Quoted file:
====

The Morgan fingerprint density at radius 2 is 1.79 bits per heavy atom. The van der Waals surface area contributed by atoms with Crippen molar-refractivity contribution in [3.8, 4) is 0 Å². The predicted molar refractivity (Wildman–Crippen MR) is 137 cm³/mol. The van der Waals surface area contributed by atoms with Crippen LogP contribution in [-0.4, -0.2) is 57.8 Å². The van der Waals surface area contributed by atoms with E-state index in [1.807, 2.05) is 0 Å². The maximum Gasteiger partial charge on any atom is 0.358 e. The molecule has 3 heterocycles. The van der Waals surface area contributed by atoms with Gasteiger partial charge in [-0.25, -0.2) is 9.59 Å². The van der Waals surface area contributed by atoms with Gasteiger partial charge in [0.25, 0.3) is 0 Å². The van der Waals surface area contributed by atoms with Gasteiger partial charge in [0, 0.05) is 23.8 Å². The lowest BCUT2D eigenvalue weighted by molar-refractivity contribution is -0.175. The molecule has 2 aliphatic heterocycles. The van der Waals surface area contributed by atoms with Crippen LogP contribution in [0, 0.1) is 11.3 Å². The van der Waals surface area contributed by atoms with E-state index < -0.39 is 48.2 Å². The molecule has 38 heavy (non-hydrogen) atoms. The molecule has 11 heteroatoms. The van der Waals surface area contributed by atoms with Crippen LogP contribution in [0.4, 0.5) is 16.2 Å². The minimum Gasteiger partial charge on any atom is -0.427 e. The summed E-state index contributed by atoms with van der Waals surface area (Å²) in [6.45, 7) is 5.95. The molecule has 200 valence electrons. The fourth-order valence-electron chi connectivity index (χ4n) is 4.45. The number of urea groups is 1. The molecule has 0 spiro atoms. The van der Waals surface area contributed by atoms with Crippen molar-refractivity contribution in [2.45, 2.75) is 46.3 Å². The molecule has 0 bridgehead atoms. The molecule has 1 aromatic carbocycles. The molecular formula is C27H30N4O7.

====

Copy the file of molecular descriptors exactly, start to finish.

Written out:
The Morgan fingerprint density at radius 2 is 1.79 bits per heavy atom. The van der Waals surface area contributed by atoms with Crippen molar-refractivity contribution in [3.8, 4) is 0 Å². The predicted molar refractivity (Wildman–Crippen MR) is 137 cm³/mol. The van der Waals surface area contributed by atoms with Crippen LogP contribution in [-0.4, -0.2) is 57.8 Å². The van der Waals surface area contributed by atoms with E-state index in [1.807, 2.05) is 0 Å². The maximum Gasteiger partial charge on any atom is 0.358 e. The molecule has 3 heterocycles. The van der Waals surface area contributed by atoms with Gasteiger partial charge in [-0.25, -0.2) is 9.59 Å². The van der Waals surface area contributed by atoms with Gasteiger partial charge in [0.25, 0.3) is 0 Å². The van der Waals surface area contributed by atoms with Gasteiger partial charge in [0, 0.05) is 23.8 Å². The lowest BCUT2D eigenvalue weighted by molar-refractivity contribution is -0.175. The molecule has 2 aliphatic heterocycles. The van der Waals surface area contributed by atoms with Crippen LogP contribution in [0, 0.1) is 11.3 Å². The van der Waals surface area contributed by atoms with E-state index < -0.39 is 48.2 Å². The molecule has 38 heavy (non-hydrogen) atoms. The molecule has 11 heteroatoms. The van der Waals surface area contributed by atoms with Crippen LogP contribution in [0.4, 0.5) is 16.2 Å². The minimum Gasteiger partial charge on any atom is -0.427 e. The summed E-state index contributed by atoms with van der Waals surface area (Å²) in [6.45, 7) is 5.95. The molecule has 200 valence electrons. The fourth-order valence-electron chi connectivity index (χ4n) is 4.45. The number of urea groups is 1. The molecule has 0 spiro atoms. The van der Waals surface area contributed by atoms with Crippen molar-refractivity contribution in [2.45, 2.75) is 46.3 Å². The molecule has 0 bridgehead atoms. The molecule has 1 aromatic carbocycles. The molecular formula is C27H30N4O7.